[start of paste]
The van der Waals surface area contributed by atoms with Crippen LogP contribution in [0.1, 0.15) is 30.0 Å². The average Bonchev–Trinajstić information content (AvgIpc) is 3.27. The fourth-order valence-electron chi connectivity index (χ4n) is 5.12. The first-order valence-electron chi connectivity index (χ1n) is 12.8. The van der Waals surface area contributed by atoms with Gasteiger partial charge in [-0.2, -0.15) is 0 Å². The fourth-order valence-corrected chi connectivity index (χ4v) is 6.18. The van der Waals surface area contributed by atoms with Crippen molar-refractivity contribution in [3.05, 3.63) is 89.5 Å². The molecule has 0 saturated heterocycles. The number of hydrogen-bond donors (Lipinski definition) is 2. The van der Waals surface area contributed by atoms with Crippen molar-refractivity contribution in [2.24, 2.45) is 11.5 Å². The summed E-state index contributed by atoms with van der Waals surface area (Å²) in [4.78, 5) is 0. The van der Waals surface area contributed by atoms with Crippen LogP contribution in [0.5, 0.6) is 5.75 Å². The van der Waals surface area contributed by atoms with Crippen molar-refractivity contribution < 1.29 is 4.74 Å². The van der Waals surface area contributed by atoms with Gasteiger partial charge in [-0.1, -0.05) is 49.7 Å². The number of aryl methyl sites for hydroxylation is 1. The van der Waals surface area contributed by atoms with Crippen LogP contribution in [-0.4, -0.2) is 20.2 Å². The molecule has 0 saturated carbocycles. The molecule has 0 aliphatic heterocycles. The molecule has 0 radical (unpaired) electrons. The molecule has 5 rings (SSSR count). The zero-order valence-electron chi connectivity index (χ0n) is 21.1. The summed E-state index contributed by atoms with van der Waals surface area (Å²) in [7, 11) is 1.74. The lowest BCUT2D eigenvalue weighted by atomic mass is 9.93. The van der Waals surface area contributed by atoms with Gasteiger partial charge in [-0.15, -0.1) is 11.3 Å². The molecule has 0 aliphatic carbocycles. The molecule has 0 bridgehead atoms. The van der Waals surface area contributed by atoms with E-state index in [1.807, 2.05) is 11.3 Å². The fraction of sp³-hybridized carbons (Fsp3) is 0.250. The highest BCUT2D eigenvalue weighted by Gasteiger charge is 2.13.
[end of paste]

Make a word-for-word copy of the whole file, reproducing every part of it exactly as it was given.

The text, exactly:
The van der Waals surface area contributed by atoms with Crippen LogP contribution in [0.1, 0.15) is 30.0 Å². The average Bonchev–Trinajstić information content (AvgIpc) is 3.27. The fourth-order valence-electron chi connectivity index (χ4n) is 5.12. The first-order valence-electron chi connectivity index (χ1n) is 12.8. The van der Waals surface area contributed by atoms with Gasteiger partial charge in [-0.2, -0.15) is 0 Å². The fourth-order valence-corrected chi connectivity index (χ4v) is 6.18. The van der Waals surface area contributed by atoms with Crippen molar-refractivity contribution in [3.05, 3.63) is 89.5 Å². The molecule has 0 saturated heterocycles. The number of hydrogen-bond donors (Lipinski definition) is 2. The van der Waals surface area contributed by atoms with Crippen molar-refractivity contribution in [2.24, 2.45) is 11.5 Å². The summed E-state index contributed by atoms with van der Waals surface area (Å²) in [4.78, 5) is 0. The van der Waals surface area contributed by atoms with Crippen LogP contribution in [0.5, 0.6) is 5.75 Å². The van der Waals surface area contributed by atoms with Crippen molar-refractivity contribution < 1.29 is 4.74 Å². The van der Waals surface area contributed by atoms with Gasteiger partial charge in [-0.1, -0.05) is 49.7 Å². The number of aryl methyl sites for hydroxylation is 1. The van der Waals surface area contributed by atoms with Crippen LogP contribution in [-0.4, -0.2) is 20.2 Å². The molecule has 0 saturated carbocycles. The molecule has 0 aliphatic heterocycles. The molecule has 0 radical (unpaired) electrons. The molecule has 5 rings (SSSR count). The zero-order valence-electron chi connectivity index (χ0n) is 21.1. The summed E-state index contributed by atoms with van der Waals surface area (Å²) in [7, 11) is 1.74. The lowest BCUT2D eigenvalue weighted by atomic mass is 9.93. The van der Waals surface area contributed by atoms with Gasteiger partial charge in [-0.15, -0.1) is 11.3 Å². The molecule has 0 aliphatic carbocycles. The molecule has 0 bridgehead atoms. The van der Waals surface area contributed by atoms with E-state index in [1.807, 2.05) is 11.3 Å². The fraction of sp³-hybridized carbons (Fsp3) is 0.250. The highest BCUT2D eigenvalue weighted by Gasteiger charge is 2.13.